59% voted the same way in BOTH pre- and post-debate votes (19% voted FOR twice, 36% voted AGAINST twice, 5% voted UNDECIDED twice). 41% changed their minds (2% voted FOR then changed to AGAINST, 3% voted FOR then changed to UNDECIDED, 12% voted AGAINST then changed to FOR, 4% voted AGAINST then changed to UNDECIDED, 15% voted UNDECIDED then changed to FOR, 5% voted UNDECIDED then changed to AGAINST)*breakdown for those voting the same way twice adds to 60% due to rounding | Breakdown Graphic

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    • Comment Link Debbie Graham Tuesday, 31 December 2013 15:24 posted by Debbie Graham

      My rule of thumb-if I couldn't kill it myself, I shouldn't be eating it. I am not sure about the 'face' thing--where does that leave oysters? Clearly if I were poor/living in a country with few resources, I would have no choice and to say it is wrong in those circumstances is silly. That said, there are Hindus/Jains in poor areas who somehow manage but clearly they are in a minority and perhaps it is less difficult to find non-root vegetables etc where they live. In any case there is no reason to go passing judgment. The goal should be try not to harm, try not to waste and try to be grateful--and not go around picking on everyone who makes other choices. I don't understand being vegetarian just for one's own health, I am not convinced it is always better.

    • Comment Link Mike Rucker Monday, 30 December 2013 13:36 posted by Mike Rucker

      I promised myself a decade ago I'd drop meat from my diet. Time to make good on that promise.

    • Comment Link Daniel Sunday, 29 December 2013 14:48 posted by Daniel

      Not all animals are raised in deplorable conditions. There are farmers who raise animals with great care. I specialize in mother-hatched, mother-raised chicken. My chickens grow up enjoying life outdoors, spending from dawn to dusk foraging through gardens, pasture, brush and forest. Though many end up being eaten, if they lived in the wild, they would end up being devoured by a fox, coyote, hawk or eagle, and those predators cause more pain and suffering than I do when I butcher them. A hawk or eagle will eat them alive, ripping them apart until they succumb.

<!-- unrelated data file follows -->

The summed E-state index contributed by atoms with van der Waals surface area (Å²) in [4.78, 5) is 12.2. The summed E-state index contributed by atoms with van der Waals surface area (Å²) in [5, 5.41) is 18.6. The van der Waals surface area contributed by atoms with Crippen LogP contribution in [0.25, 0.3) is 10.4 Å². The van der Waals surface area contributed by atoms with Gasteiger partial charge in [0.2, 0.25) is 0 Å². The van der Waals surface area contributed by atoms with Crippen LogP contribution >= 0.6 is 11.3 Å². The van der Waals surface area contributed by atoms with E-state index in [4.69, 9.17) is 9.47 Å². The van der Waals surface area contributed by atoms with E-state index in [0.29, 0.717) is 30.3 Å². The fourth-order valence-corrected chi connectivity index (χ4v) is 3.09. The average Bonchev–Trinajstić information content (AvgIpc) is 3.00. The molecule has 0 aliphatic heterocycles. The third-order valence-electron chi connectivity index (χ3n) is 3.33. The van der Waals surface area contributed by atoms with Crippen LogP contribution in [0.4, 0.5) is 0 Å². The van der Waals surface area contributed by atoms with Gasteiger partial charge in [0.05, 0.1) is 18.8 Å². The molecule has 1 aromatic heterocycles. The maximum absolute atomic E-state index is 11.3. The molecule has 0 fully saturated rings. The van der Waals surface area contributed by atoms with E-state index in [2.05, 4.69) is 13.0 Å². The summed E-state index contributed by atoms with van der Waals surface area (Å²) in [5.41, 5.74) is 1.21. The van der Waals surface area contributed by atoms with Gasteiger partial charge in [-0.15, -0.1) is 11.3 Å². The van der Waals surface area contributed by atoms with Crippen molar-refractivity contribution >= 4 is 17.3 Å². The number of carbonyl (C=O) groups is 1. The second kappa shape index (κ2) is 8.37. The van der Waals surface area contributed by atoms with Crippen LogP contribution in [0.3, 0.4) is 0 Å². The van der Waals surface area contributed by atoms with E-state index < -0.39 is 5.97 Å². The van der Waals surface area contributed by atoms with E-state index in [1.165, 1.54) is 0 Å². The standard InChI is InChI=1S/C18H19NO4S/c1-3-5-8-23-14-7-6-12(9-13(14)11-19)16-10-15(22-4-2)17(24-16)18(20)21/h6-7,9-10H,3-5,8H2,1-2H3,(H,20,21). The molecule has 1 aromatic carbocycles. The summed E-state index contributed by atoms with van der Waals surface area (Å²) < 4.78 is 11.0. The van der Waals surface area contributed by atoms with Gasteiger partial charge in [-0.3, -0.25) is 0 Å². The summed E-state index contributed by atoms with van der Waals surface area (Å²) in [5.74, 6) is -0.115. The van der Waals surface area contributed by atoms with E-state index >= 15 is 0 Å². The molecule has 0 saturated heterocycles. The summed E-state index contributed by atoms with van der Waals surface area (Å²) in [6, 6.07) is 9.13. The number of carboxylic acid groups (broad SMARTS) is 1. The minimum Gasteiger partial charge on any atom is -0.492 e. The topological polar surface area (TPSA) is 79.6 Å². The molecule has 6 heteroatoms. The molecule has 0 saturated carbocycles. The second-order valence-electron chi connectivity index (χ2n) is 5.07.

My chickens grow to adulthood and their eggs and meat are so different than that from the large factory farms it's amazing.
      What few realize is that chickens are skillful hunters. They are adept at digging up bugs and earthworms, nabbing frogs, and even catching field mice and the occasional small bird.
      Large, factory farms are horrific in the way they treat animals. But there are small operations which provide a wonderful life for animals.

    • Comment Link Permie Friday, 27 December 2013 15:44 posted by Permie

      The debate is very much more complex than 'one way is right, the other wrong'. There is no one way to live when our human population numbers are over 7b. Have vegans considered how many animals suffer to produce their vegan food? Peter Singer says that more actual numbers of sentient animals are killed to produce grain by land clearing and use of pesticides than cattle raised on rangelands. Some lands are only able to support hardy animals like goats. How else should people who live in arid regions survive? They have to eat animals or they will starve. In organic farming, how should vegies be fertilised if not via animal manures? Through the application of fossil fuel derived fertlisers perhaps? You need animals in the system to recycle nutrients properly. Small scale organics are part of the solution for local food economies but it depends on the level of fertility you have for growing.We need a diversity of ways to eat as ethically as possible while recognising that for some people, meat is an essential part of their diet. It's industrial farming where the real problem lies.

    • Comment Link Frank Monday, 23 December 2013 21:49 posted by Frank

      First, I am not a vegan or vegetarian. On the other hand, I have dramatically lowered my consumption of animal foods over the course of the last few years after spending considerable time researching the subject, as the science points strongly towards this being a positive step in terms of health. Also, there is no doubt that vegetarian or vegan diets are healthy alternatives to the standard American diet - there are just too many examples of people who eat this way and enjoy excellent health. Personally, I think that the middle ground, similar to what Mark Bittman outlines in his "VB6: Eat Vegan Before 6:00 to Lose Weight and Restore Your Health . . . for Good" offers the best of both worlds. As for the debate, Barnard and Salatin were the most convincing, both real experts in their respective fields, and given that they sat on opposite sides of the fence, I would have to call the affair a draw. The moderator was decent but displayed a minor but obvious bias towards the eat no faces position. Just my 2 cents worth...

    • Comment Link Rudy Wednesday, 18 December 2013 23:13 posted by Rudy

      I am vegan, but as matter of principle, I would not vote for a winner in this debate. The format of this debate, as with many political debates, arouses the emotions, polarizes the public, but does not really educate. or offer any solutions. By "voting" one way or the other in this sort of debate, I would be voting for endless war.